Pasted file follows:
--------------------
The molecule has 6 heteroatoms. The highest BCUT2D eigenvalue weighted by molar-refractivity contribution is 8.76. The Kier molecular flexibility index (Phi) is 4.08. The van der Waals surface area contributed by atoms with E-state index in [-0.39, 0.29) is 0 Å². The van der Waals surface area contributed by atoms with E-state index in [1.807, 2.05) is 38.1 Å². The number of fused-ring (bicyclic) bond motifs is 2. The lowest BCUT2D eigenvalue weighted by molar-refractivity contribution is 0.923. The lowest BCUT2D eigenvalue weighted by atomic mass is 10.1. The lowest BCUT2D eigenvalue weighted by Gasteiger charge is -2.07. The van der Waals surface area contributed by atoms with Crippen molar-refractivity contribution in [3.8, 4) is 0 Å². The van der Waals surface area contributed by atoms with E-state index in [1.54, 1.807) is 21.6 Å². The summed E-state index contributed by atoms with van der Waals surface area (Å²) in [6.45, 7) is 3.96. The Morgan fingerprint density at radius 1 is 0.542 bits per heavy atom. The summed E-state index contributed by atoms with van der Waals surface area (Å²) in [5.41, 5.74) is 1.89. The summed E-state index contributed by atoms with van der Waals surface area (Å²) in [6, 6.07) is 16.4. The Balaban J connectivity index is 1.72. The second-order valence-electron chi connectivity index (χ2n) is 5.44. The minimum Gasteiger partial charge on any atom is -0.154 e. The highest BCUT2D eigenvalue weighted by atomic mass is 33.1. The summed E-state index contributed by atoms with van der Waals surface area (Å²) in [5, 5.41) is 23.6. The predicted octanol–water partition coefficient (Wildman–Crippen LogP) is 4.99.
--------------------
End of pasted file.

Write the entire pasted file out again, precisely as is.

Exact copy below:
The molecule has 6 heteroatoms. The highest BCUT2D eigenvalue weighted by molar-refractivity contribution is 8.76. The Kier molecular flexibility index (Phi) is 4.08. The van der Waals surface area contributed by atoms with E-state index in [-0.39, 0.29) is 0 Å². The van der Waals surface area contributed by atoms with E-state index in [1.807, 2.05) is 38.1 Å². The number of fused-ring (bicyclic) bond motifs is 2. The lowest BCUT2D eigenvalue weighted by molar-refractivity contribution is 0.923. The lowest BCUT2D eigenvalue weighted by atomic mass is 10.1. The lowest BCUT2D eigenvalue weighted by Gasteiger charge is -2.07. The van der Waals surface area contributed by atoms with Crippen molar-refractivity contribution in [3.8, 4) is 0 Å². The van der Waals surface area contributed by atoms with E-state index in [1.54, 1.807) is 21.6 Å². The summed E-state index contributed by atoms with van der Waals surface area (Å²) in [6.45, 7) is 3.96. The Morgan fingerprint density at radius 1 is 0.542 bits per heavy atom. The summed E-state index contributed by atoms with van der Waals surface area (Å²) in [5.41, 5.74) is 1.89. The summed E-state index contributed by atoms with van der Waals surface area (Å²) in [6, 6.07) is 16.4. The Balaban J connectivity index is 1.72. The second-order valence-electron chi connectivity index (χ2n) is 5.44. The minimum Gasteiger partial charge on any atom is -0.154 e. The highest BCUT2D eigenvalue weighted by atomic mass is 33.1. The summed E-state index contributed by atoms with van der Waals surface area (Å²) in [5, 5.41) is 23.6. The predicted octanol–water partition coefficient (Wildman–Crippen LogP) is 4.99.